We started driving west towards Zion National Park, our last stop before Vegas, but 10 minutes after leaving Monument Valley we got caught driving through a sandstorm. We’d seen the stereostypical tumbleweeds on the road but this was something else. The wind suddenly picked up, the sand started flying off the ground either side of the road and suddenly you couldn’t even see the bonnet of your car. I was driving at about 3 miles per hour. We also had a huge truck behind us which was comforting as they were obviously used to these types of weather changes and kept driving as well. Unfortunately, a few moments later he over took us and we were suddenly all on our own, a very lonely place in the middle of a desert sandstorm! I’m happy to say though; we made it through and came out the other side wiser and stronger! But it wasn’t pleasant at all.
The next day we drove it to Zion National Park and we weren’t disappointed. As we drove down into the valley towards the town of Springdale we were surrounded by enormous, beautiful white, pink and red rock. The drive winds around miles of the rocks until you reach a one way 3 mile tunnel which goes through the rock to the other side where the actual park is and where you can do all types of hikes and trails and other activities. There are plenty of gorgeous B&B’s, shops and restaurants and a special tram service that takes you from the town and runs through the park dropping you off at certain points for all the different hikes and trails. We picked up a map and drove out to find somewhere to stay for the night and come up with a plan of action for the next day.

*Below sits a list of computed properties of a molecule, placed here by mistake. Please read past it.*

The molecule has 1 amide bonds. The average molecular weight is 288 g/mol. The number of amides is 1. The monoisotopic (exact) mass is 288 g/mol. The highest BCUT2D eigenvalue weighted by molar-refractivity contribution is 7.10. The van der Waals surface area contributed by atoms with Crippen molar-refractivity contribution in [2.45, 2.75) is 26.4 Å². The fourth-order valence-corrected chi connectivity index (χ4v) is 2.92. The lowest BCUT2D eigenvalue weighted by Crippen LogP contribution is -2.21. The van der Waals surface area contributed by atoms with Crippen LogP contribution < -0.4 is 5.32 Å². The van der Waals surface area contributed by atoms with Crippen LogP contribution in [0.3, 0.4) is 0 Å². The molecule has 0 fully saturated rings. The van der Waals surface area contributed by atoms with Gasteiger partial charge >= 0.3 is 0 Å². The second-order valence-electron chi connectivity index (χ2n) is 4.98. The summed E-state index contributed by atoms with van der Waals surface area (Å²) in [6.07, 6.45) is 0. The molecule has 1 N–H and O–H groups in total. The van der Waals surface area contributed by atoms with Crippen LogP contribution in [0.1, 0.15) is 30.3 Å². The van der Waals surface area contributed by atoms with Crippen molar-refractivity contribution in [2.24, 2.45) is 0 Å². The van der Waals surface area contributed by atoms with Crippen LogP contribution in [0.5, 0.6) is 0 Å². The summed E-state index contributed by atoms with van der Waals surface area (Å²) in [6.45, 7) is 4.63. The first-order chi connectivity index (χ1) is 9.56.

We woke up early, put on our stunning walking gear, parked at the visitor centre and hopped on the tram ready to jump off at Zion lodge to do the carefully chosen Emerald Pools hike. You can just ride the 90 minute tram that takes you all through the park instead of hiking, but seeing as we there we wanted to do a gentle but fulfilling walk. The map said this trail was “easy” with stunning views and a waterfall. Two minutes in, I decided that someone was lying when they said it was easy, then realized that I hadn’t been walking in a few weeks, but had swapped that sport with cheeseburger eating instead, so was finding it a bit tough. I eased into it though and a few minutes later it leveled out and we found ourselves a couple of hundred feet up and walking through a great forest area towards a waterfall we could hear in the distance. When we arrived it was beautiful, a big waterfall falling off stunning red rock into one of the 3 emerald pools on the trail. We took some wonderful photos and video footage and then wondered back down the other side of the loop trail. We hopped onto the tram again and stopped off at the famous Narrows trail (the most popular in the park) which took us around an hour to do and then on our way out stopped for a truly deserved lunch where I tried buffalo for the first time (it’s delicious). It’s a shame we didn’t have longer to spend at Zion as you could spend a week there and not see everything, but hopefully we’ll came back again once day.
The next day on our way to Vegas, we stopped off at Hoover Dam. I was very keen to see it as I think it as an amazing feat of engineering. Sally on the other hand couldn’t have cared less. According to Sally it’s a dam – enough said. We paid a ridiculous fee for the most boring and ridiculous ‘tour’ ever. It took 90 minutes and all we saw was the inside of 2 elevators (which took 10 minutes to load each time because they stuffed 50 people into them), the powerplant room and some other room with pipes running through it, and waited in line for the elevators for 30 minutes of the tour, I’m not kidding! It was terrible. But the dam really needs to be seen from the top and from there it’s an amazing sight. We took a walk around the top of the dam took some photos and left for Vegas.
Vegas is a whole other blog so will stop here for today.
Bye for now.